Talks to solve rift between Southend councillors and officers

The chief executive of Southend council has been asked to launch an investigation into why fierce arguments have erupted between elected councillors and council employees.

Members of the council’s standards committee promised to review the rift “democratically, diplomatically and diligently” during a meeting on Thursday night when they urged the chief executive to look at the issue.

Independent councillor Brian Ayling, who is a member of the committee, explained the problems are preventing councillors from representing residents and even impacting their chances of re-election.

“Since I got elected, council officers seem to run the council and their attitude seems to be that councillors are a nuisance,” he said.

“We are here to represent residents. If we can’t action things that need to be actioned then we are not doing our job. The structure within the council is not professional enough and it is causing people to lose faith in councillors.

“The system just feeds into the frustrations people have with politicians.

“We are at sharp end of the stick while officers are reasonably protected. They aren’t out there meeting the people that have the problems.”

He said chief executive Alison Griffin has been asked to contact councillors and officers and encourage them to speak to the standards committee over the next three to six months for a “free expression of concern”.

He continued: “The chief executive should be writing to every council officer saying please feel free to voice concerns, anonymously if they wish to, to the standards committee who will look at the comments and recommendations that are put forward.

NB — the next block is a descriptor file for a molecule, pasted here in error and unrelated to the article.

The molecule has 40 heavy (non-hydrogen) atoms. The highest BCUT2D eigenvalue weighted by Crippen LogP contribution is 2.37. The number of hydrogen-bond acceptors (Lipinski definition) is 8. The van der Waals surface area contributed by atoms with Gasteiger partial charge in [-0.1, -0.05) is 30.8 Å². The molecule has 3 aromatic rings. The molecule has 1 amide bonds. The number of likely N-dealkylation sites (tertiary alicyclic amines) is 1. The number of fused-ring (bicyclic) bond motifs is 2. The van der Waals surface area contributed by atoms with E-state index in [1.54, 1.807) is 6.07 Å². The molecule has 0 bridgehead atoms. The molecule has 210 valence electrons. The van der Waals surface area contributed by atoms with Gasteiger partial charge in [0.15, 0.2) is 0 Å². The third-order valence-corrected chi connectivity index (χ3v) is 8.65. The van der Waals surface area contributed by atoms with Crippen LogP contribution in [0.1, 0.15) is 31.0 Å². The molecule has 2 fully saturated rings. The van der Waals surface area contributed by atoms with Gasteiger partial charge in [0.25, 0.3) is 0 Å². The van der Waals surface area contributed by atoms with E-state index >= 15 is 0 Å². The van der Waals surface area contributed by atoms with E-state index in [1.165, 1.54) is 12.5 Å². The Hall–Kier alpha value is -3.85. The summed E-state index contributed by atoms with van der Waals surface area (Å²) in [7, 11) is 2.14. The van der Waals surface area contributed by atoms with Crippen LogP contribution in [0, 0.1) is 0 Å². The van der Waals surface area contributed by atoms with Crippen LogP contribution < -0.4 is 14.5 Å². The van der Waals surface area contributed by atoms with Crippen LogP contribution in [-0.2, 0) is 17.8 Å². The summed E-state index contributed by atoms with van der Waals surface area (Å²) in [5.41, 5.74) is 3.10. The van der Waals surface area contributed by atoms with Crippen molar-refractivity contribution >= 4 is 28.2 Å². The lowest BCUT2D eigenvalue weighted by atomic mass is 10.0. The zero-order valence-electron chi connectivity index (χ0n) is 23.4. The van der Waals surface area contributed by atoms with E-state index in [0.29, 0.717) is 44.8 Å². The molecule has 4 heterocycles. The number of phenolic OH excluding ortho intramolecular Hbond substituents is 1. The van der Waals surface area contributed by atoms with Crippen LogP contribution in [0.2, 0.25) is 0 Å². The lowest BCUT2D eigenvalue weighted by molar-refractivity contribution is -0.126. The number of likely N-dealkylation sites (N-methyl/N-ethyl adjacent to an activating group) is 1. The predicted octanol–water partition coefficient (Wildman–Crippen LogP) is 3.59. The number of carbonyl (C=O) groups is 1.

“There will be a similar approach for councillors to express their concerns so that we can have an open and honest debate on what could be wrong.”

After gathering the feedback, it will feed into a review of existing council guidelines over how councillors and officers conduct themselves around each other.

The refreshed protocol will then go to a scrutiny committee before going straight to a full council meeting, bypassing the cabinet. Mr Ayling said the cabinet would not discuss it because it is “too important to be politicised”.

One councillor who previously voiced criticisms about officers is Conservative councillor Mark Flewitt who said he felt “quite positive” by the potential review, but admitted the comments will likely lead to “some discomfort” before they can be resolved.

Councillor Stephen Aylen (Ind) said the idea was just “rearranging the deckchairs on the Titanic”.

He said: “The problem is the standards committee is not independent as there are councillors on it. It is not impartial because it is made up of other councillors.

“What if the complaints are against the members of the committee? This is a system that won’t work.”


Steve Shaw

Local Democracy Reporter